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Vienna launches
gender-friendly signs on public transport

Vienna launches
gender-friendly signs on public transport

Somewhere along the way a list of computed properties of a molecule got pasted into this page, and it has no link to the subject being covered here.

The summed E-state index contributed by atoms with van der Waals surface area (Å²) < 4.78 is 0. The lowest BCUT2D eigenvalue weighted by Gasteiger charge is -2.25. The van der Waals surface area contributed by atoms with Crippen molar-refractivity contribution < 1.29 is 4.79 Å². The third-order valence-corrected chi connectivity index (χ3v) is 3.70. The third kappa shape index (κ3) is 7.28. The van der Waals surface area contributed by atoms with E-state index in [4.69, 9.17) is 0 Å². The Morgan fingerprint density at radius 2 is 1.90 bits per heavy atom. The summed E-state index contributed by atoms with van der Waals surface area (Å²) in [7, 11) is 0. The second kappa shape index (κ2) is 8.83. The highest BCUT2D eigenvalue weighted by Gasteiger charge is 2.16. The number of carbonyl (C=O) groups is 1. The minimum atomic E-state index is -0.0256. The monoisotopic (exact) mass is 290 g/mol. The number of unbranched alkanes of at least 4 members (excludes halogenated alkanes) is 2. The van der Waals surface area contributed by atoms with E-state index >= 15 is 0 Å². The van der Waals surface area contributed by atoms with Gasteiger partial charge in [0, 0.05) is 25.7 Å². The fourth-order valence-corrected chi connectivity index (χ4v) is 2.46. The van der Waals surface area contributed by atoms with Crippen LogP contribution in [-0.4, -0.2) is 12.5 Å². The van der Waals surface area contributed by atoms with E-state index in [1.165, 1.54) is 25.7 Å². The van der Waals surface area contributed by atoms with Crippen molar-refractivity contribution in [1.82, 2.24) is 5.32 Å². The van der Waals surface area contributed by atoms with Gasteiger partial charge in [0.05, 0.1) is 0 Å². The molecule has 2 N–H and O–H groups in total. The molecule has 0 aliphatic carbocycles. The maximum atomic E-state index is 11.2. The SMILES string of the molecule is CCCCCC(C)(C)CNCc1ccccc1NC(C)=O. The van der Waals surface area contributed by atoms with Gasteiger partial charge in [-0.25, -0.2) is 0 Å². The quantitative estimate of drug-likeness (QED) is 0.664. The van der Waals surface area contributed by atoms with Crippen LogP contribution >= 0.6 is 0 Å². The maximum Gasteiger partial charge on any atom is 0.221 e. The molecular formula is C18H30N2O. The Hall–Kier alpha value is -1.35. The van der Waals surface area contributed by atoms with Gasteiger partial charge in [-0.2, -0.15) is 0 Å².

Vienna officials launched new gender-friendly signs on a public bus Tuesday as part of a campaign that has caused a firestorm of protest in the Austrian capital. The stickers, meant to designate transport seats for people with special needs, are aimed at downplaying differences between the sexes. They feature an elderly woman with a cane, a blind man, and a man with a child on his lap. The older versions of the stickers show an elderly man, a blind man, and a woman with a child. There are also plans to include an image of a blind woman in the revamped set. Both sets also feature a pregnant woman. The new signs, part of a campaign called ''Vienna Sees It Differently," were inaugurated Tuesday by Deputy Mayor Sepp Rieder and Sonja Wehsely, city councilor for women's affairs. Over time the city plans to replace half of the old signs, including those on trams and subways. At a news conference in December, Wehsely presented the new public transportation signs in addition to a set of images, including one depicting a ponytailed female figure wearing a skirt and working at a construction site and another showing a woman in knee-high boots and flowing hair running for an exit. But the images have sparked a stormy response, with opponents calling them a waste of money or sexist. The campaign will cost about 2,000 euros (U.S. $2,580), Wehsely said, adding that the public transportation signs will be put up over time as the older ones start peeling off. Three emergency exit signs depicting a woman were removed from Vienna's city hall after just a day after a security expert said they did not conform with EU regulations, Wehsely spokeswoman Marianne Lackner said. The construction site image, along with several others, was only depicted on a poster describing the campaign and won't be put to use officially either. Wehsely said she welcomed the debate sparked by signs as ''a step in the right direction,'' adding that most of the negative feedback has come from men. But not all women seemed to welcome the new signs. ''I'm a woman but I couldn't care less if there's a woman or a man on the sign. I'd prefer it if I got the same salary as my male colleagues,'' wrote one reader on the Web site of the Austrian newspaper Der Standard in response to an article on Tuesday's inauguration. If the signs are meant to apply to women, then they also should show women, Wehsely said, noting that previously women were only depicted in relation to children. Vienna has undertaken other moves to make things easier for women, including expanding sidewalks in one district to accommodate baby carriages and shopping bags, Wehsely said. (Veronika Oleksyn, AP)

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